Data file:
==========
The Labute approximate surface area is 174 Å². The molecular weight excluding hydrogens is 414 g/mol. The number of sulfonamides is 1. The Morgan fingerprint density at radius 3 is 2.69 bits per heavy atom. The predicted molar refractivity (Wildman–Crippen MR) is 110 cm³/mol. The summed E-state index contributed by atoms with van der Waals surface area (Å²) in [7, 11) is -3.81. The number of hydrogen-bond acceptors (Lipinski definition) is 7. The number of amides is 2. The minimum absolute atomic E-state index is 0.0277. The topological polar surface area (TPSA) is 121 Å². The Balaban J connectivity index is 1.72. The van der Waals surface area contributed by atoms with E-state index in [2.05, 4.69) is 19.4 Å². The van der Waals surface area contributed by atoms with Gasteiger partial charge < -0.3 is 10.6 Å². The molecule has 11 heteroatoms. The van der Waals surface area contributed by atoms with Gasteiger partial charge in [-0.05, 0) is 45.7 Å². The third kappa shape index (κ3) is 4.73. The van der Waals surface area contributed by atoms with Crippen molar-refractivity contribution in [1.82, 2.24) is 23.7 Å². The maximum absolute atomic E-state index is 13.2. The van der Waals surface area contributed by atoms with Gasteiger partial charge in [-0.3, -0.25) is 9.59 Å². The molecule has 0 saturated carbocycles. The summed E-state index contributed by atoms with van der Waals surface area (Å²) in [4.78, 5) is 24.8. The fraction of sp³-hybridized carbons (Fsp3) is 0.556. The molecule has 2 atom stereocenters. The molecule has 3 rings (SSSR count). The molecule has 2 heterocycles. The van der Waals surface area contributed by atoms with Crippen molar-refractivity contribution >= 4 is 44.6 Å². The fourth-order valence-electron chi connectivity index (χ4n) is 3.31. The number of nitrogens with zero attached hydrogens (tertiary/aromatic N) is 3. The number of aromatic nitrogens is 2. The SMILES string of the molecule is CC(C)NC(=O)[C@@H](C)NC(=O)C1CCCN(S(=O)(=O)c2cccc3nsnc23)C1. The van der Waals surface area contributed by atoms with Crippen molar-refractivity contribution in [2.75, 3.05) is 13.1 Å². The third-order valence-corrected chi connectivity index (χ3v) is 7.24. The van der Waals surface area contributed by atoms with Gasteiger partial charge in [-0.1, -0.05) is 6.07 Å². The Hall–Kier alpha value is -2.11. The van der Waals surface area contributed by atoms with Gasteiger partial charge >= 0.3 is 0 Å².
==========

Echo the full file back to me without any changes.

The Labute approximate surface area is 174 Å². The molecular weight excluding hydrogens is 414 g/mol. The number of sulfonamides is 1. The Morgan fingerprint density at radius 3 is 2.69 bits per heavy atom. The predicted molar refractivity (Wildman–Crippen MR) is 110 cm³/mol. The summed E-state index contributed by atoms with van der Waals surface area (Å²) in [7, 11) is -3.81. The number of hydrogen-bond acceptors (Lipinski definition) is 7. The number of amides is 2. The minimum absolute atomic E-state index is 0.0277. The topological polar surface area (TPSA) is 121 Å². The Balaban J connectivity index is 1.72. The van der Waals surface area contributed by atoms with E-state index in [2.05, 4.69) is 19.4 Å². The van der Waals surface area contributed by atoms with Gasteiger partial charge < -0.3 is 10.6 Å². The molecule has 11 heteroatoms. The van der Waals surface area contributed by atoms with Gasteiger partial charge in [-0.05, 0) is 45.7 Å². The third kappa shape index (κ3) is 4.73. The van der Waals surface area contributed by atoms with Crippen molar-refractivity contribution in [1.82, 2.24) is 23.7 Å². The maximum absolute atomic E-state index is 13.2. The van der Waals surface area contributed by atoms with Gasteiger partial charge in [-0.3, -0.25) is 9.59 Å². The molecule has 0 saturated carbocycles. The summed E-state index contributed by atoms with van der Waals surface area (Å²) in [4.78, 5) is 24.8. The fraction of sp³-hybridized carbons (Fsp3) is 0.556. The molecule has 2 atom stereocenters. The molecule has 3 rings (SSSR count). The molecule has 2 heterocycles. The van der Waals surface area contributed by atoms with Crippen molar-refractivity contribution >= 4 is 44.6 Å². The fourth-order valence-electron chi connectivity index (χ4n) is 3.31. The number of nitrogens with zero attached hydrogens (tertiary/aromatic N) is 3. The number of aromatic nitrogens is 2. The SMILES string of the molecule is CC(C)NC(=O)[C@@H](C)NC(=O)C1CCCN(S(=O)(=O)c2cccc3nsnc23)C1. The van der Waals surface area contributed by atoms with Crippen molar-refractivity contribution in [2.75, 3.05) is 13.1 Å². The third-order valence-corrected chi connectivity index (χ3v) is 7.24. The van der Waals surface area contributed by atoms with Gasteiger partial charge in [-0.1, -0.05) is 6.07 Å². The Hall–Kier alpha value is -2.11. The van der Waals surface area contributed by atoms with Gasteiger partial charge >= 0.3 is 0 Å².